Smart Irrigation Month

By Dan Sandor

irrigation month logo

July is annually recognized by the Irrigation Association as Smart Irrigation Month, but what does it mean to utilize smart irrigation? In a time of smartphones, smart watches, smart appliances, and smart homes why shouldn’t your lawn’s sprinkler system be just as intelligent? Over the last decade, new improved technologies, such as soil moisture sensors and smart irrigation controllers have entered the residential and commercial market and can be used to upgrade your current sprinkler system.

In the Land of 10,000 Lakes, water is seemingly plentiful, but an abundance is still no excuse for negligent water use, whether it’s indoor or outdoor. Of course it’s much easier to identify sources of indoor water waste, such as leaving the faucet running while brushing your teeth or washing half loads of laundry or dishes. However homeowners and property managers may be unaware of how much water is applied, and therein wasted, through their programmed irrigation schedules; it is very likely more water is being applied than is actual necessary.

It is important to bear in mind that irrigation should be only utilized as a supplement to rainfall, and not used as the primary source of water for the lawn. Here in the Twin Cities we received a combined 9.4 inches of rain during May and June this spring (Figure 1), which was approximately 25% more rain than our 30-year average during these months; so the likelihood of even needing to even irrigate so far this spring / early summer has been very minimal. The national weather service provides historical, 30-year temperature and rainfall data for most cities in each state and you can compare the 2019 year-to-date precipitation against the 30-year data for your area.

Bar chart with historical and 2019 rainfall data for May through June in inches.
Figure 1. 30-year average rainfall data during May + June rainfall compared against 2019 observed data for May + June (*complete 2019 May + June rainfall data were unavailable for NW Minnesota cities). National Centers for Environmental Information, 2019.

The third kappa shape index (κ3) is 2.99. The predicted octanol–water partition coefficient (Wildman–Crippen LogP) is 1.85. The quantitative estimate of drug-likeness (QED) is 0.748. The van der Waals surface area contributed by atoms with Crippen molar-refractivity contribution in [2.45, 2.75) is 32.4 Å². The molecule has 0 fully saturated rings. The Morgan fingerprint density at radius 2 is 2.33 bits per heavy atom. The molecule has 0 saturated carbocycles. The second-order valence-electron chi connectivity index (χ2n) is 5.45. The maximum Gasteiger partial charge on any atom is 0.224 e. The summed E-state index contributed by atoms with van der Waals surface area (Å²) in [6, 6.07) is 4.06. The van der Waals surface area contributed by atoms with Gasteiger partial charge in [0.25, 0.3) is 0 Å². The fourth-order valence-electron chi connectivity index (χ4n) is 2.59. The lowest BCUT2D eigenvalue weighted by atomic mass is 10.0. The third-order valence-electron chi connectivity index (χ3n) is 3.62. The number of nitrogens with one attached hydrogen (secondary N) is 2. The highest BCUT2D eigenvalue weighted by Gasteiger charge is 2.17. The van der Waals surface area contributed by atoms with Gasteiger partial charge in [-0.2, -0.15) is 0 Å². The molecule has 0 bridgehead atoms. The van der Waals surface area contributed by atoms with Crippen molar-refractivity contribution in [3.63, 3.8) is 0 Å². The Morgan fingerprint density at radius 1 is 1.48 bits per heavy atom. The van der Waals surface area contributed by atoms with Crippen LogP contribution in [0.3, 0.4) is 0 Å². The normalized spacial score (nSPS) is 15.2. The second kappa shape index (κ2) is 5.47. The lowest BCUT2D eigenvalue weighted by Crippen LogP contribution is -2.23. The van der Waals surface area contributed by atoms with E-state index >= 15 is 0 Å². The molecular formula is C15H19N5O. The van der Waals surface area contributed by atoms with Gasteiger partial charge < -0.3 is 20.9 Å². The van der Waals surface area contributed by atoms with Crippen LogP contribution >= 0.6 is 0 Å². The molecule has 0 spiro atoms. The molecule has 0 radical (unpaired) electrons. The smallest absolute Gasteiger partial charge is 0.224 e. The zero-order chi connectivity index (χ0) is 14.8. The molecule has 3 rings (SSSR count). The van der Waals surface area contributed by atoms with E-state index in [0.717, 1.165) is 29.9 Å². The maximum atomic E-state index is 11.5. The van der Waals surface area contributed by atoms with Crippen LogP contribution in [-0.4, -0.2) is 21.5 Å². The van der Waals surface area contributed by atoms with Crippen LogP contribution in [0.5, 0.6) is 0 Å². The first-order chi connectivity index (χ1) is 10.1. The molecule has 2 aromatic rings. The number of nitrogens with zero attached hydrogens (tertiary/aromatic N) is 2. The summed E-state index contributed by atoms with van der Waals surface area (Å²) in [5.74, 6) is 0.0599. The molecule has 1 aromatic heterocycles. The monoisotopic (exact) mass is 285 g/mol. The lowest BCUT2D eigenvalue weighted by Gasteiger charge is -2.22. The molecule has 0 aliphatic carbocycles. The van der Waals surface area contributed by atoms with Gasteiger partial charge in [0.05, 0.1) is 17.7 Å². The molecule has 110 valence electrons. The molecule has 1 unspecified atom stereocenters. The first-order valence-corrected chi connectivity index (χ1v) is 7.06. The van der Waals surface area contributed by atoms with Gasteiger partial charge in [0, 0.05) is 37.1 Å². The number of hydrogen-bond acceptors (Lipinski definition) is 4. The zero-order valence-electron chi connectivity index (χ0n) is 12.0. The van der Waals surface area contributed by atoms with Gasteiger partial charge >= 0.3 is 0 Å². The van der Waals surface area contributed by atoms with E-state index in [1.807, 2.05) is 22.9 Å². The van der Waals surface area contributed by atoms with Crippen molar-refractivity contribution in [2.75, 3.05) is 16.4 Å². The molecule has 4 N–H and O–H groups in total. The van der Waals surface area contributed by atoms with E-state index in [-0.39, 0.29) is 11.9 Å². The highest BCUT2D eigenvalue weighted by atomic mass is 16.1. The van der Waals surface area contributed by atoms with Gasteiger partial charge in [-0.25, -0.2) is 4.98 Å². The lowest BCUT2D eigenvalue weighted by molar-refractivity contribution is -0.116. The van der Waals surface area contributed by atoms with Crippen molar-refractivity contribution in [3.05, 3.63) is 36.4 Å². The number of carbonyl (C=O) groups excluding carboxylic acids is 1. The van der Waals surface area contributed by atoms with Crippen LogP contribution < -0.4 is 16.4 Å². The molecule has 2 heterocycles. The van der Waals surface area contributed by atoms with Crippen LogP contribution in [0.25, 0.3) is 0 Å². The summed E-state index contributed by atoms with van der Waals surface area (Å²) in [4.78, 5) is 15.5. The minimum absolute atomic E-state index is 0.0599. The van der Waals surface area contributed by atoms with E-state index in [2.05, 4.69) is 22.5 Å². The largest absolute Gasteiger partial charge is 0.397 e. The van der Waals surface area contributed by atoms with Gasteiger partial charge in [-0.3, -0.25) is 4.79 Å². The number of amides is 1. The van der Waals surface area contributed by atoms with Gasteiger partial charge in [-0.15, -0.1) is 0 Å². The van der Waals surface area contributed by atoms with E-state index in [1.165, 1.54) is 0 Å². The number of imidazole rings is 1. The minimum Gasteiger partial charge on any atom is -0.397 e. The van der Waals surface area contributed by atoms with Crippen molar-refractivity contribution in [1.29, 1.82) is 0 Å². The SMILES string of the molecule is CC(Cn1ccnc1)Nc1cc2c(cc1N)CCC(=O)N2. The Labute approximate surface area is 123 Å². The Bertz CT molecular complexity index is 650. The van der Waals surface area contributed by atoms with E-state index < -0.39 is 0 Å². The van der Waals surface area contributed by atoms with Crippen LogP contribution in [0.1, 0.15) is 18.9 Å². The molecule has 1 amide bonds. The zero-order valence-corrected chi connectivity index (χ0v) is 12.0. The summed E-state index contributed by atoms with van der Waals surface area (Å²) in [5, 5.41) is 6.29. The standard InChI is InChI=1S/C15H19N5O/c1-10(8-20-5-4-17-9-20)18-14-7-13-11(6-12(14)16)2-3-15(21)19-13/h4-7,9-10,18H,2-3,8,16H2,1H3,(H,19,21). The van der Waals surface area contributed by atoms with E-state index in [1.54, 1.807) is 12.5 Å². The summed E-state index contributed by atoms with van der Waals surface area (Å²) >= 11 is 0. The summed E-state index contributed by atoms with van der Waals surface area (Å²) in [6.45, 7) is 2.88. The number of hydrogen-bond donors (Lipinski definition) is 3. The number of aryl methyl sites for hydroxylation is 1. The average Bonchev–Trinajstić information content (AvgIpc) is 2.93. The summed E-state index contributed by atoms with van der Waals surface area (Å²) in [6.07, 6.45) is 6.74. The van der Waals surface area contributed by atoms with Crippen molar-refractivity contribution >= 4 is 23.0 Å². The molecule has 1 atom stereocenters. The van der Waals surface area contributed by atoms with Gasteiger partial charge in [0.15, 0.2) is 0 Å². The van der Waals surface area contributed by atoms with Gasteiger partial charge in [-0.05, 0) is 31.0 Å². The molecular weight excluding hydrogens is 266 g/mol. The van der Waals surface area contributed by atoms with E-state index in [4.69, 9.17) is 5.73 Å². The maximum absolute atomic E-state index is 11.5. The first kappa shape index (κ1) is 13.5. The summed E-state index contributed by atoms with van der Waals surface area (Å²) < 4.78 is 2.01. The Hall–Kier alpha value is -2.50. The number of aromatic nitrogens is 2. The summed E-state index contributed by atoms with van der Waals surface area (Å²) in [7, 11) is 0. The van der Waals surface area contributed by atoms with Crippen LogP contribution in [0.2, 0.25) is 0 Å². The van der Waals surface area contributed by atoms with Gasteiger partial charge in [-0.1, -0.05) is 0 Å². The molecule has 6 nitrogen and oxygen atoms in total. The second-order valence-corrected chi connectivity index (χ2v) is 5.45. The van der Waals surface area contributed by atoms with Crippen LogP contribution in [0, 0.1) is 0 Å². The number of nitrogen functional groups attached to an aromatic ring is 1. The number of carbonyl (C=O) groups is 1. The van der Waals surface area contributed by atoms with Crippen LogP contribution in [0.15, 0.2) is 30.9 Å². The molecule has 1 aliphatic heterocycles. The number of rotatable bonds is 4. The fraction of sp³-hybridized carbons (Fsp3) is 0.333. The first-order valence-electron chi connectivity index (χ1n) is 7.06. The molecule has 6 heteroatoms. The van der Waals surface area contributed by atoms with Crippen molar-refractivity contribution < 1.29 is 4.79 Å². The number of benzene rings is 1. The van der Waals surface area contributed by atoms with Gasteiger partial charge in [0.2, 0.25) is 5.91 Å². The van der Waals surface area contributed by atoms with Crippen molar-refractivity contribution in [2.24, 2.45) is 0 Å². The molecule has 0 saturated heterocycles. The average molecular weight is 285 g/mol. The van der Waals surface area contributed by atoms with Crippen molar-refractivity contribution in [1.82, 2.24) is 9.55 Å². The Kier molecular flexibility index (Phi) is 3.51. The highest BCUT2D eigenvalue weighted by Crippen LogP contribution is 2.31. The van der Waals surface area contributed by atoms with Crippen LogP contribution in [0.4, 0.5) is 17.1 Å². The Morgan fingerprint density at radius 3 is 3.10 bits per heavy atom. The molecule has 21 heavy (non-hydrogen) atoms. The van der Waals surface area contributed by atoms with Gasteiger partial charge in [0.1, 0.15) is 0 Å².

So now that we have transitioned from a wet spring into summer’s heat, how can you make smart choices and participate in smart irrigation month by watering more wisely? To begin with, the most efficient way to irrigate your lawn is to simply leave the controller in the OFF position and only irrigate when absolutely necessary (when the turf begins to show some drought stress). You may consider lowering your expectations as well; a little brown isn’t necessarily bad and the turf will recover upon significant rainfall or after the next scheduled irrigation event (Figure 2).

Non-irrigated plot with brown turf before receiving precipitation; after precipitation, the non-irrigated plots are mostly green
Figure 2. Top: A non-irrigated Kentucky bluegrass lawn in St. Paul, MN that had not received any rain for over two weeks during the heat of the summer. Bottom: The same lawn after receiving 2.2 inches of rain during the two-week interval. In the area immediately above the blue-dashed line in the top photo you can see irrigated plots of the Kentucky bluegrass, however in the bottom photo it is more difficult to discern the irrigated from non-irrigated plot.

The state of Minnesota requires all automated irrigation systems installed after July 1, 2003 to have technologies installed, such as a rain sensor, soil moisture sensor, or smart controller, to prevent or stop unnecessary irrigation during periods of sufficient moisture. Some advantages and disadvantages of these three technologies are listed in Table 1 below.

Table 1. Advantages and disadvantages of rain sensors, smart controllers, and soil moisture sensors.
Technology Advantages Disadvantages

Rain Sensors

  • Easily affordable ($20-30)
  • Many are available as wireless models
  • Relatively easy to install
  • Cork discs can become less sensitive to rain over time as discs age and are continually exposed to elements (short life span, ~1 to 3 years)
  • Sometimes installed incorrectly (indoors, under tree branches, roof overhangs and / or gutters), inhibiting their maximum water-savings potential
  • Water savings are minimal compared to smart controllers and/or soil moisture sensors

Smart Controllers

  • Uses real-time, local, environmental conditions to adjust scheduled run-times
  • Some of the newest models work with smart technology like Amazon Alexa and Google Home
  • Able to isolate specific zones from the smart irrigation adjustments
  • Use either auto-adjustment or user-adjusted settings to further reduce water use
  • Purchasing costs can be high (>$150-200) depending on the number of zones
  • Most require a smartphone to adjust and / or maximize program settings
  • Requires strong, continual access to Wi-Fi to make water-savings adjustments

Soil Moisture Sensors

  • Provides an accurate estimate of how much water is available in the soil rootzone where water is actually absorbed by the turf
  • Calibrated soil moisture threshold can be adjusted to fit the user’s preference
  • Some models provide the capability to isolate other zones from the soil moisture sensor
  • Some are available as wireless models, but most models require a small amount of digging and trenching of wire back to the existing in-ground valves
  • Installation and calibration procedures must be followed closely to maximize water-savings potential of the sensor
  • User must remember where sensor is installed when performing other lawn care practices like aerification